There was one summer afternoon in 1975 or 1976 when a naked woman sunbathing in Rivercrest Park, our park, sent titillation rippling through the neighborhoods and had us spying on her with toy binoculars we usually reserved for glassing imaginary Panzer divisions massing in the ruins of a demolished city that actually was an old miniature golf course gone to seed and rubble and our own little private Stalingrad.

There was walking to elementary and junior high school in hard rain. There was seeing Apocalypse Now in the Oregon City Drive-In with three buddies and me being the only one who knew it was a lot more than a war movie. I think when I realized that, I might have become a writer right there.

There was the whiffle ball field we sculpted out of a vacant lot (complete with plywood home run fence) and the league we invented, and the statistics I kept with a golf pencil in a spiral notebook.

There was endless days of playing army in the woods along Coffee Creek, and in the marshes of a wetland now buried in asphalt. We were never home and took along sack lunches. We made campfires and roasted hot dogs. We built forts, bunkers and pillboxes. We climbed trees and constructed dams.

There was Saturday Night Fever in seventh grade, in the front row of the Southgate Theater, with a seventh-grade girl with a royal biblical name, wearing a silky floral-print blouse and blue jeans while John Travolta danced onscreen.

There was Portland Wrestling in channel 12 on Saturday nights and the Tom Peterson ads. I never missed it but I never went to a card in the flesh. What a fool!

There was the first McDonald’s opening and everyone going crazy and it being cool to work there, like the mall in Fast Times at Ridgemont High.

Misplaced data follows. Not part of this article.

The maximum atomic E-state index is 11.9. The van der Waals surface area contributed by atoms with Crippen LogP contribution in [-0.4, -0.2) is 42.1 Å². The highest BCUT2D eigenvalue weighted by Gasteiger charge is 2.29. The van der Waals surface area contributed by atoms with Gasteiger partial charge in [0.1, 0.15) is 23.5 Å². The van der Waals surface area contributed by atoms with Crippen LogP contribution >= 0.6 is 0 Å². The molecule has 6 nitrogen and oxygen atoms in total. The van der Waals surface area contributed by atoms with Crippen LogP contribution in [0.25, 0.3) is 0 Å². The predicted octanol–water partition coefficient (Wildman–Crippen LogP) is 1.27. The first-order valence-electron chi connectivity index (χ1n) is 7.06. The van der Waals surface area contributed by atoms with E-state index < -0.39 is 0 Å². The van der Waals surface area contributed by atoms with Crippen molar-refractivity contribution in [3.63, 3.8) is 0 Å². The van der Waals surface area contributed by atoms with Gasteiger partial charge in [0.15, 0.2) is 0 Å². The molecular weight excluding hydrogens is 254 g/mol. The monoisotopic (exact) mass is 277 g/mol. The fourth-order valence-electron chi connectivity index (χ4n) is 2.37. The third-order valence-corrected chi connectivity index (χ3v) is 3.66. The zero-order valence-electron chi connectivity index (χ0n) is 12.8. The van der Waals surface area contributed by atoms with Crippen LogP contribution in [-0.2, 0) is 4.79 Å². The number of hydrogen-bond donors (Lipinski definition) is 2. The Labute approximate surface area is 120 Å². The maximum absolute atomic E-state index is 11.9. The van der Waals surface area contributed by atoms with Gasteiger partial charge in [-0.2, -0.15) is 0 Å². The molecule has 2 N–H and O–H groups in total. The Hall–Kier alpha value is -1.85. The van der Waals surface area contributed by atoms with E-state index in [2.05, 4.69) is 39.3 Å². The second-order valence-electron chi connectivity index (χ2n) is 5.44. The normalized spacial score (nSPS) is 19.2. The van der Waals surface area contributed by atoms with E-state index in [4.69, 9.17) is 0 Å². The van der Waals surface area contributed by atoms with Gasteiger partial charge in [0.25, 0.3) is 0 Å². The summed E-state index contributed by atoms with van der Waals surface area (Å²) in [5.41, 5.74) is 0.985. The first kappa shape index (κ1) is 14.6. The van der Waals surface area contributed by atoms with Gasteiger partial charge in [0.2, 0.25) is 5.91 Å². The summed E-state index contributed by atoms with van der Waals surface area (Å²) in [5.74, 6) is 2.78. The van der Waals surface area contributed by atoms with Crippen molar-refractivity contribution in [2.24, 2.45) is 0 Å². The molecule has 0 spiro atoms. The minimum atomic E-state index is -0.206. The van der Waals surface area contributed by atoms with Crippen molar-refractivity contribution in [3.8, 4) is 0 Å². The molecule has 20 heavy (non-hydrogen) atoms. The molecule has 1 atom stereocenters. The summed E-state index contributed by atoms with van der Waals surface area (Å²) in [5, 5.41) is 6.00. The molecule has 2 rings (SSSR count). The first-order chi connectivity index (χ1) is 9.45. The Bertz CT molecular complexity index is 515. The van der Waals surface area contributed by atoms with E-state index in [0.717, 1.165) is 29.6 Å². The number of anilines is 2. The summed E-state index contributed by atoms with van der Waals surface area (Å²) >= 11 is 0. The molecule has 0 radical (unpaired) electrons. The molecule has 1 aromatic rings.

There was the foos ball craze in junior high and foos tables in the cafeteria and brooding boys who wore foos ball gloves in the back pockets of their jeans all day.

There was a smoking area. For students!

There was driving to the Eastgate Theater to see Raging Bull by myself and then taking a date to Kurosawa’s Kagemusha.

There was hoping that “Hotel California” would or would not come on at a junior high dance depending on whom you were dancing with right before it did come on.

There was home construction class that built a new home every year, and art classes and pottery wheels and kilns and home ec with sewing and cooking, and auto, wood and metal shops and boys taking five periods of shop a day and then graduating with skills that employed them with a middle-class living for the rest of their working lives and skills they taught their children that served those children the rest of their lives when they went on to do home improvement or fix a car.

And there was the darkroom and all the darkroom shenanigans. Darkroom Shenanigans would have been a great name for a rock band in 1981. Sadly, I don’t have a darkroom story. Many do.

There was getting lost finding the prom venue (Holiday Inn off I-5) and walking into a cover band with a female live singer butchering “Start Me Up” but later nailing “Private Eyes.” I got lost trying to find my senior prom! It was awesome.

There was never touching a single computer in my public education, but the Apples and IBMS were there at the very end, gaining a quiet foothold with a certain kind of kid.

(Note to reader: It is my wish that the reader will support the idea that Pioneer Pride is a “book.” It is also my wish that the reader consider “buying” the book as it rolls out in installments. A purchase supports an author and future literary endeavors by Nestucca Spit Press. To purchase, look to the right on the blog to use Paypal or contact me to make other arrangements.)